Jane Pan, executive director of the nonprofit Hepatitis B Initiative in D.C., said her organization holds hepatitis B screenings and vaccinations and care for those who test positive.
“Hepatitis b affects our community and it’s a silent killer,” she said. “We come from countries where there’s a high prevalence rate for hepatitis and so that’s why it’s so important. That’s why it’s affected our population.”
The National Cancer Institute advises everyone to get a blood test from your health care provider to see if you are infected. If your blood test comes back positive, your health care provider will conduct further tests and recommend treatment.
Treatment for those with hepatitis B is available to slow liver damage. The hepatitis B infection is also preventable with a vaccine that involves three shots given over six months, said Dr. Moon Chen, the principal investigator at the National Center for Reducing Asian American Cancer Health Disparities.
Breast cancer has been rapidly increasing among Chinese and Korean women in the United States. From 1988 to 2004, Asian American women experienced a more rapid increase in breast cancer incidence compared to non-Hispanic Whites, especially among U.S.-born Asian American women younger than 45 years old. Furthermore, Chinese and Filipina women born in the United States had cancer rates that were approximately 80% and 30% higher than their foreign-born counterparts. In 2010, researchers from Maryland Asian American Health Studies interviewed four Chinese breast cancer patients/survivors and five Korean breast cancer patients/survivors in the D.C. area to determine the best possible ways to help the women cope with problems and stress, depression and anxiety.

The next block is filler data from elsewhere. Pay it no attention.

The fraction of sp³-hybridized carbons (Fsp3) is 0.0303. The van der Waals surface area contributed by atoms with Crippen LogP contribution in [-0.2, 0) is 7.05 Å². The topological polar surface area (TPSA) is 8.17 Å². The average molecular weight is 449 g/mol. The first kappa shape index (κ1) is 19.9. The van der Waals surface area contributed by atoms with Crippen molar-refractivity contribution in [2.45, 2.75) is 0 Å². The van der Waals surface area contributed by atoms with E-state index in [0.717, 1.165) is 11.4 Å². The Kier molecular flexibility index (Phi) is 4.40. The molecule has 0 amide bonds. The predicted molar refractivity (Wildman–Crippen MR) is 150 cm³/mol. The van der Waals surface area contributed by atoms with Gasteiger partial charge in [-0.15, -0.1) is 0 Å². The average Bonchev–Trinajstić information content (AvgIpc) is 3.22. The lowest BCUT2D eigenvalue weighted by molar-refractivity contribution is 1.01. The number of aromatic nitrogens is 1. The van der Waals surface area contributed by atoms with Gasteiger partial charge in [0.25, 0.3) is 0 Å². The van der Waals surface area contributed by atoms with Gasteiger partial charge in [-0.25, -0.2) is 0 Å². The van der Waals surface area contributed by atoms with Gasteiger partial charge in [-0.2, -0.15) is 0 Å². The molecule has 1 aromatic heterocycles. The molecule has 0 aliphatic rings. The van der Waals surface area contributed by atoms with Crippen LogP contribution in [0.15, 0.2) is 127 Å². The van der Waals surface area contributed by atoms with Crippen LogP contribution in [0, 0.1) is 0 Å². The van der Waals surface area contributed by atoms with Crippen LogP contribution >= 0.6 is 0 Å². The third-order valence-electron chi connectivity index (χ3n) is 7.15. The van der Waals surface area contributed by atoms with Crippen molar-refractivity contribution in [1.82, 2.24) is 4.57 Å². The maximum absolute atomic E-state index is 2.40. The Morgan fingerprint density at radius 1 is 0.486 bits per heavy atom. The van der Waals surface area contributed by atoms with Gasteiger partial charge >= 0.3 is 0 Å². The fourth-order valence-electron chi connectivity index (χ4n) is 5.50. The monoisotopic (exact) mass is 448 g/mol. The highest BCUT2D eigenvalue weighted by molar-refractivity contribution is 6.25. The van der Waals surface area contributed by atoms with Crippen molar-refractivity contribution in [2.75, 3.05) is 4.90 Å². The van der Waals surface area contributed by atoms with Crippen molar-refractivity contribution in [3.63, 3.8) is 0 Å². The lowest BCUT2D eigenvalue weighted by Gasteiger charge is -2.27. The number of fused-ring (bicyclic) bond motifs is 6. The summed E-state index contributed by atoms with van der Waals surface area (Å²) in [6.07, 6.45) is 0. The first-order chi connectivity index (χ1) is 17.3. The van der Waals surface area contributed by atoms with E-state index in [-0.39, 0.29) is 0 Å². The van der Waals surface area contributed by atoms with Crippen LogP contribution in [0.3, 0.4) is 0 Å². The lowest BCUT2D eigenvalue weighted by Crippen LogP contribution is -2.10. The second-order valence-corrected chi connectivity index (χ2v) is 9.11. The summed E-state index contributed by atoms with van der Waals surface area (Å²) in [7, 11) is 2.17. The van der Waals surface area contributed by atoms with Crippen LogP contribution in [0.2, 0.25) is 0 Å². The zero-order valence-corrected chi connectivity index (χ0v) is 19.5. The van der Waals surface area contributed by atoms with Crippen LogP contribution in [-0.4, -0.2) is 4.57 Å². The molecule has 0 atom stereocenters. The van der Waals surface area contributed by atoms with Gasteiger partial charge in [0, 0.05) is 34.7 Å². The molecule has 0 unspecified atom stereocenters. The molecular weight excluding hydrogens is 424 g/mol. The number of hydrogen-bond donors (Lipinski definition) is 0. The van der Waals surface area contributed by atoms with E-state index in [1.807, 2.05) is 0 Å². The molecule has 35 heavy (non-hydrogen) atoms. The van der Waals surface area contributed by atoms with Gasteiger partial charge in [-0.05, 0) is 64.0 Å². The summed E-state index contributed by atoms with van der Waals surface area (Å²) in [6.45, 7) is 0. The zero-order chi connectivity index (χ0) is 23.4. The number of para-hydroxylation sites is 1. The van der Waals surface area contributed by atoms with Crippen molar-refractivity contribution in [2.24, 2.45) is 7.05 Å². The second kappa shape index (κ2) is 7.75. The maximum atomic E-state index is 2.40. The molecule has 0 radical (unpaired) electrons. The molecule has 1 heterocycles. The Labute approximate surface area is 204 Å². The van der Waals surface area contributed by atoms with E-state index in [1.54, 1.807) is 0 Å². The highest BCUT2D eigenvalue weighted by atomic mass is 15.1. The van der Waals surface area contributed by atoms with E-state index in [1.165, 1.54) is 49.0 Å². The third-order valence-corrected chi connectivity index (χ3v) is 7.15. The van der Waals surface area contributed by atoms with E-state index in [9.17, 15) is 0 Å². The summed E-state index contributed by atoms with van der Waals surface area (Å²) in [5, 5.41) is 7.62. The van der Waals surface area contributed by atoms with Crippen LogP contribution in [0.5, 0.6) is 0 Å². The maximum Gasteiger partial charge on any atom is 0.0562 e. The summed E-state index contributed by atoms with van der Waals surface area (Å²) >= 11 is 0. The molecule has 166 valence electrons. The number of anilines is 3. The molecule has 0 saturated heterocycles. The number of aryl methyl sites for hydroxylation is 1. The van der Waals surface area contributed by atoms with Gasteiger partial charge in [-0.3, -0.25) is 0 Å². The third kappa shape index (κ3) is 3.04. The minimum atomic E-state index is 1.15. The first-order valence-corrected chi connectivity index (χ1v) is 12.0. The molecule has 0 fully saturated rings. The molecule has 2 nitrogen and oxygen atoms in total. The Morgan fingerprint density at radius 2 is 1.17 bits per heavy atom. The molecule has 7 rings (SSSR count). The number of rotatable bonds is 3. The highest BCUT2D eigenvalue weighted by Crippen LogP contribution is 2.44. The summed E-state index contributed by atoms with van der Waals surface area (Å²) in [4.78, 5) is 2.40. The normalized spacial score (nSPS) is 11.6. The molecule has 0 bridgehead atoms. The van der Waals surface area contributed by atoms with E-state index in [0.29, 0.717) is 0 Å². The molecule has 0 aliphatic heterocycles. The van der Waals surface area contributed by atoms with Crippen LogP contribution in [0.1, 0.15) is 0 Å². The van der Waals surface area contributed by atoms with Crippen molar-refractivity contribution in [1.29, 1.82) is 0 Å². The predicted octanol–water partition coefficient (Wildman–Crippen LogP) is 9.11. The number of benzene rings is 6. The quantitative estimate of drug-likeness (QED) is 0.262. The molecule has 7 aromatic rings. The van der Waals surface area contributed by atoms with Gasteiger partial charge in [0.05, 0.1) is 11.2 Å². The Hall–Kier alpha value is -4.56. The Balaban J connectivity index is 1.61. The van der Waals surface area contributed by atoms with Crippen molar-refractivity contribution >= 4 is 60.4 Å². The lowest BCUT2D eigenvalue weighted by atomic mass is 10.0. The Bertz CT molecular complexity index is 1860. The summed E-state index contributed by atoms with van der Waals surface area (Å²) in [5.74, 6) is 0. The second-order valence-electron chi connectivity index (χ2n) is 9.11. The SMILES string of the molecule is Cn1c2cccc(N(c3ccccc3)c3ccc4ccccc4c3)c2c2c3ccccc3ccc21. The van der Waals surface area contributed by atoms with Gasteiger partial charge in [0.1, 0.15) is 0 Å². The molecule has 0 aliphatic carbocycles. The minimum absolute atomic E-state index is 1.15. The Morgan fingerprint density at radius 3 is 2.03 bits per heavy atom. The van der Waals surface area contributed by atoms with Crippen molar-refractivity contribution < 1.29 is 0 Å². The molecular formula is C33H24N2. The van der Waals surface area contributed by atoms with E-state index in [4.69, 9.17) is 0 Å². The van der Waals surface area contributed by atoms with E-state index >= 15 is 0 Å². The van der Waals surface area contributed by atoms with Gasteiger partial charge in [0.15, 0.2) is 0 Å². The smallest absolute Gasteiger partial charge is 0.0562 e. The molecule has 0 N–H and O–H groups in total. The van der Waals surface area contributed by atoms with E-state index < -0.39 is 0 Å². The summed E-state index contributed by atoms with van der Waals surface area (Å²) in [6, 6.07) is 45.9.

The study participants, who were between 40 and 69 years old, cited loneliness and lack of cultural resources, no support groups or counseling programs as problems they dealt with while battling breast cancer.
Only a few participants said they openly discussed their feelings or emotions with family members because they did not want to burden others. Also, because of their experience with breast cancer, the relationship with their spouse was affected.
Some interviewees hid the fact they had cancer in fear that they would receive more stress from others responding negatively.
A 46-year-old Korean woman who participated in the study told researchers, “When I talked with Koreans, they were very negative about my situation. What they asked first was how much longer I could live.”
The researchers determined that a linguistically and culturally appropriate intervention should provide information, teach skills to cope with problems and manage stress and increase self-efficacy in the context of cultural background. The project stressed the need to implement will also create a support group with women from the same ethnic groups.
The American Cancer Society provides educational materials in several Asian languages, which can be viewed at: cancer.org/asianlanguagematerials/index. More educational materials can be found through the National Center for Reducing Asian American Cancer Health Disparities at: aancart.org/apicem-web-tool.